The first statement, "He is not here," everyone believes. Nobody disputes that the tomb was empty on that first Sunday morning.
The second statement, only Christians believe, that He is risen.
You set yourself in one camp or another by whether you believe that Jesus Christ is risen, or just that the tomb is empty.
Matthew sets out the choice very clearly, when he says,
"Some of the tomb's guard came into the city, and told the chief priests what had happened. When the chief priests heard this, they gave the soldiers a huge bribe, and told them to say, "His disciples came while we slept, and stole Him away from the tomb. the soldiers did as they were told, and this story is repeated among the Jews today."
On the other hand,
Matthew says this:
"The angel of the Lord descended from heaven, and the soldiers shook and were paralyzed with fear at the sight of him. When the two women, Mary Magdalene and the other Mary arrived at the tomb, the angel terrified them as well, but he said to them, "Don't be afraid; Jesus is not here. He has risen, as He said. Come see where the Lord laid. The women hurried off to tell everyone, and on the way, Jesus met them Himself, and said, "Hi, you two!" They were shocked, and fell at his feet, holding on for dear life, and worshipped Him. He said, " Don't be afraid. Go tell my brethren to go into Galilee; there they will see me. So the women hurried off to tell everyone that He had risen from the dead."
Over the next week or so, Jesus personally appeared to most of the other apostles, and then appeared later to the others.
So here's the point:
You can believe the soldiers' story, and your world is the same as it was before you heard the story of Jesus.
Or you can believe the women's story, and your life is forever different.
Which will it be?
The soldiers, paid to tell their story? Remember, if the story they told was true, they never would have told it. Pilate would have had them executed for what they did--sleeping rather than keeping watch.
The women and the rest of the disciples, whose lives were not only changed by the reality of what they experienced, but endured incredible hardship and suffering just to keep telling it?
Why would they tell the story if it wasn't true? You can't really say, "It was true only to them;" there were too many of them, spread across days and weeks, and then there were the occasional appearances afterward to individuals (see Saul, Acts 9), some of whom did not believe until after they processed His appearance to them.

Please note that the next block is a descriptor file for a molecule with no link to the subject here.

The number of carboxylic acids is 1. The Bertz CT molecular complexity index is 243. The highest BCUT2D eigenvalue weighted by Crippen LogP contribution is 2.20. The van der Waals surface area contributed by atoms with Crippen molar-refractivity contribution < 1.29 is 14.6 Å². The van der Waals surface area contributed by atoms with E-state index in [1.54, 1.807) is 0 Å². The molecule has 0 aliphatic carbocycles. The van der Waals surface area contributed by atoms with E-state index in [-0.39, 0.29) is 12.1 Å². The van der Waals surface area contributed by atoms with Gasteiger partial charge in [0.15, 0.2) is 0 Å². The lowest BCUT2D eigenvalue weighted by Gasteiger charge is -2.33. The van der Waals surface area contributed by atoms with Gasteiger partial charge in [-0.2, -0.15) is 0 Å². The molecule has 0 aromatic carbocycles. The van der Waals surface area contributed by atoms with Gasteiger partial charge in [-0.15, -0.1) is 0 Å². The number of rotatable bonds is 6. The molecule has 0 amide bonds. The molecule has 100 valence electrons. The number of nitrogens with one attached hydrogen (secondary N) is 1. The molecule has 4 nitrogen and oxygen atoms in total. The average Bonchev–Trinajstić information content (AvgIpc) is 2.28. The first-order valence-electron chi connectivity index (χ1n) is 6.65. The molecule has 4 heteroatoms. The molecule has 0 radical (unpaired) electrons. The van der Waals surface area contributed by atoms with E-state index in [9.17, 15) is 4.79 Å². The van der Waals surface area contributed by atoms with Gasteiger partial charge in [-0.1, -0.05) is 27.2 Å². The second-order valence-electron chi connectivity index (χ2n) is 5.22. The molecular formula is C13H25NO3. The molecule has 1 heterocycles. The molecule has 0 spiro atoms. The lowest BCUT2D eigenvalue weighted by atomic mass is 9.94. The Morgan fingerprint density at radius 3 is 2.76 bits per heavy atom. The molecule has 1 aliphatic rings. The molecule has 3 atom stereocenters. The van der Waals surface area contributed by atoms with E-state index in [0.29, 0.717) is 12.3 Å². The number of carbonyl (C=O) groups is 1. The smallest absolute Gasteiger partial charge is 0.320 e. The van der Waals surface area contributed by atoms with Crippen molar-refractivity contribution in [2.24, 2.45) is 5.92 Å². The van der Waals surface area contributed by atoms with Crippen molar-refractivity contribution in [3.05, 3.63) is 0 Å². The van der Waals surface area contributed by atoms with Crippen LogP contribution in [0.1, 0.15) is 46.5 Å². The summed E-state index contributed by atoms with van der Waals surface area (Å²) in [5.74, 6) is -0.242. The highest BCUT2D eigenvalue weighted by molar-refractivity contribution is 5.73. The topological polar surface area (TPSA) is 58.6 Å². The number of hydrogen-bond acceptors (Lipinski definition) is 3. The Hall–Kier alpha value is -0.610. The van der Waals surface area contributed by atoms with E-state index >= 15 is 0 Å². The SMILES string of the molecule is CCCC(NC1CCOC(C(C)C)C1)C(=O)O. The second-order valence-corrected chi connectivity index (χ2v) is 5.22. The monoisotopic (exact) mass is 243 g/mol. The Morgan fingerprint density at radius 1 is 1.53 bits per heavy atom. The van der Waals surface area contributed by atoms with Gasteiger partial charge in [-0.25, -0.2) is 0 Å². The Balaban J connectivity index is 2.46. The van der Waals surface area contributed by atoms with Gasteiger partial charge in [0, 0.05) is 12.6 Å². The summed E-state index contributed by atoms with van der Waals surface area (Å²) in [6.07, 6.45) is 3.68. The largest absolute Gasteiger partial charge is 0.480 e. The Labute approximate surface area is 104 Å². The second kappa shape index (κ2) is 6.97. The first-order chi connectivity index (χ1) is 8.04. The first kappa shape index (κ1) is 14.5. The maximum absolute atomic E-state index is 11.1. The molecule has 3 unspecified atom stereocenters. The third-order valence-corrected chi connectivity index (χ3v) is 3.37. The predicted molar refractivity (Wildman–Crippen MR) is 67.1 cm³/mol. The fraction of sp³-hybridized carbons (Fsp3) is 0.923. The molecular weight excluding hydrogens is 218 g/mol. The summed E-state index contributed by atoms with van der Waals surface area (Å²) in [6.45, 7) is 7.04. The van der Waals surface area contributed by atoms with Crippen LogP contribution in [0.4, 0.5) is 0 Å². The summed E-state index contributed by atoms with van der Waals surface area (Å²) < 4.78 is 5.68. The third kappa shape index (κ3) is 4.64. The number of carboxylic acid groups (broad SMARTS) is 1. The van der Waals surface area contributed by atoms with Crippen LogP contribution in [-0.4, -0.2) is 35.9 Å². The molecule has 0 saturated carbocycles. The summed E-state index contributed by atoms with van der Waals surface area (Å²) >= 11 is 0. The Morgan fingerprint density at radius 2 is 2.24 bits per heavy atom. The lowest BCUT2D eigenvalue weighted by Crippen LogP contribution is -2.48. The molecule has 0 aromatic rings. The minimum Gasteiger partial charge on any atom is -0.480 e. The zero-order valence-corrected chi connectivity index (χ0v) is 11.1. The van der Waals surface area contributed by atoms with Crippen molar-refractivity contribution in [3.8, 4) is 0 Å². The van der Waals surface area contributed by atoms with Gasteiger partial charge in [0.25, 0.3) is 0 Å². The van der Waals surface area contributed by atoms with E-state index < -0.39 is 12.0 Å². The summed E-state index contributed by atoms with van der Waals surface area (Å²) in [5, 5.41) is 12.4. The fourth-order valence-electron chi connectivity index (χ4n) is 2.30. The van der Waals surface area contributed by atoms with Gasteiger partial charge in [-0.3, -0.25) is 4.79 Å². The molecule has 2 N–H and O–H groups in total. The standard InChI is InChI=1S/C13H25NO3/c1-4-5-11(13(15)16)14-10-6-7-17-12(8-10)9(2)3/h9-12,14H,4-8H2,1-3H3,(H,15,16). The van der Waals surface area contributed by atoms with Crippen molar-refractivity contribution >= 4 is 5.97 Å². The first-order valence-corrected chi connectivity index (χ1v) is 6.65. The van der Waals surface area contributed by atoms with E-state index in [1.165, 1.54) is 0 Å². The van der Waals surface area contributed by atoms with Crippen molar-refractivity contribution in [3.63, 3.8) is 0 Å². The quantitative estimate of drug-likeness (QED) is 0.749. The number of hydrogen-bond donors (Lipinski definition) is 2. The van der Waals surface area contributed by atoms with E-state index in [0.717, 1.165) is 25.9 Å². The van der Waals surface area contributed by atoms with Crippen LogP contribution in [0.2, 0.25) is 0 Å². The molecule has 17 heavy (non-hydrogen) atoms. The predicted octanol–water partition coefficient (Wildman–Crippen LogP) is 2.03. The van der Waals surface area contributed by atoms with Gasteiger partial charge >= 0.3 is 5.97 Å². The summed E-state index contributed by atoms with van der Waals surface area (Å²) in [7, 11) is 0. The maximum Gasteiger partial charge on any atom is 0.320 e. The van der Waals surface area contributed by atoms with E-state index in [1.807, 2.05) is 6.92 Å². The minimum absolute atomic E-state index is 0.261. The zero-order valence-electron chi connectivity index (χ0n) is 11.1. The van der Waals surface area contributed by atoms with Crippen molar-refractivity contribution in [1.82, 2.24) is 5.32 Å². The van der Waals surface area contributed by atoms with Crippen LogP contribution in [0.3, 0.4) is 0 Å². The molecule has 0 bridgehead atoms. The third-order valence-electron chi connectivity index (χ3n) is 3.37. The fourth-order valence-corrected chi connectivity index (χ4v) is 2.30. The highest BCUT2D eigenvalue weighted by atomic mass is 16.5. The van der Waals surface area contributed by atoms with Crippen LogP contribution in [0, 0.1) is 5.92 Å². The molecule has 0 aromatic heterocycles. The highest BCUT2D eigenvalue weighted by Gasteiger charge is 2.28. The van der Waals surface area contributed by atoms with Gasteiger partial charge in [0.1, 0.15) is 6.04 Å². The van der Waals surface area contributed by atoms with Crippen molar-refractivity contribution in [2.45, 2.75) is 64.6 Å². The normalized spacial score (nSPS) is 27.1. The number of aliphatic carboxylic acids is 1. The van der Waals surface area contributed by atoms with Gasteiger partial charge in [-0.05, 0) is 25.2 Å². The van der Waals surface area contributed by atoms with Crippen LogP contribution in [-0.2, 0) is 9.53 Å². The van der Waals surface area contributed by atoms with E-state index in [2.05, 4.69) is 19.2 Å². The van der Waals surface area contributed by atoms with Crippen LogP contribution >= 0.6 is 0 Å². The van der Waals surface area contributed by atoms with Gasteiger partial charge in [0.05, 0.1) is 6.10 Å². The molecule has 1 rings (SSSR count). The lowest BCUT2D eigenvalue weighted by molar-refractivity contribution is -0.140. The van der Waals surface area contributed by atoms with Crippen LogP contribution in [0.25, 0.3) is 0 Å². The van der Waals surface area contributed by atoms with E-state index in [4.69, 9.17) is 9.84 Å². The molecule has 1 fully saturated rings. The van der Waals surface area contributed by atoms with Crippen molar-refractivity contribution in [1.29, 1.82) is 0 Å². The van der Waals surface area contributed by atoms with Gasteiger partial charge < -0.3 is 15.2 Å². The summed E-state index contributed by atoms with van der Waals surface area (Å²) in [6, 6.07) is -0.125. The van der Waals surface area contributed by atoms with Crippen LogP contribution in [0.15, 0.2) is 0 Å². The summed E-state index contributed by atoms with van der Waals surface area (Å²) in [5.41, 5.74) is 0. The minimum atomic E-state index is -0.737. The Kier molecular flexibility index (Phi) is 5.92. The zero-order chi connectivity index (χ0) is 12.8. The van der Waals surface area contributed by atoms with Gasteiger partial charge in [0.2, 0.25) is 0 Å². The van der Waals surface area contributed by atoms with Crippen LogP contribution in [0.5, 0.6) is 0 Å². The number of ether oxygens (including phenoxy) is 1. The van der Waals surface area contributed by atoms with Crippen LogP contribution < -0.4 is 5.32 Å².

If you believe the first, nothing happens. You go back to living your life as it was before the story was told to you.
If you believe the second--that Jesus both died and rose from the dead, you have announced your belief in a plan so powerful, and a Lord so mighty, that He not only personally defeated death, but defeated it for you, and in so doing changed the course of the universe.
Why believe the second?
Because if you ask God, and sincerely do so, to speak to you personally about this, He will. Maybe not right now, or even today, but if you seek Him with all your heart, He will respond to you, and show you.
Please don't tell me that believing is merely "subjective knowledge;" all you are doing if you say this is betraying your premises: that you believe in a God who does nothing--He doesn't invade space and time; or that you believe in no god at all.
If this really is your belief system, don't dress it up by calling it "objective." That's like putting a fine suit on a homeless man and calling him a successful businessman.
Your objectivity is nonexistent, since your "objectivity" comes from your premises--"these things do not, and could not, happen. Miracles, especially those conquering our universal enemy, death--those cannot be." And that makes your objectivity subjective. It's based on a preconceived notion.
Knowledge is always subjective, because it's based on perception, whatever the science folks may say.
Still not convinced? I'm not surprised. However, if you are willing to be convinced, then you can actually MEET this person in whom you don't yet believe.
Jesus said that He would send His Spirit to the world, and that the Spirit would convince the world of sin, of righteousness, and of judgment--then He gave a series of statements about what the Spirit would do. Focus on the first statement, though. The Spirit is here to provide convincing reality to you about the presence of God, about His plan for you, about Jesus Christ. He is willing to do that personally. Ask God to show you His reality. Ask Him about Jesus Christ. Ask sincerely. Read the New Testament, so you'll have some idea of what happened with Jesus and His disciples. Let God, if He's there, speak to you. Seek an encounter with the living God. You'll seek Him, and He will find you.
Ever wonder what God might have to say to YOU today? Here are things to ponder, and things to receive into your heart. If you have a question, put it in the comments. I respond as much as I can.
A note for all my readers: I've been experimenting with YouTube videos for Bible teaching for a while, and I'm working through Revelation here. My YouTube videos are currently short studies in Matthew, and at present I'm posting videos on Revelation as well. Both appear on the blog, which is turning into a Vlog. I encourage you to subscribe to my YouTube channel for better coverage.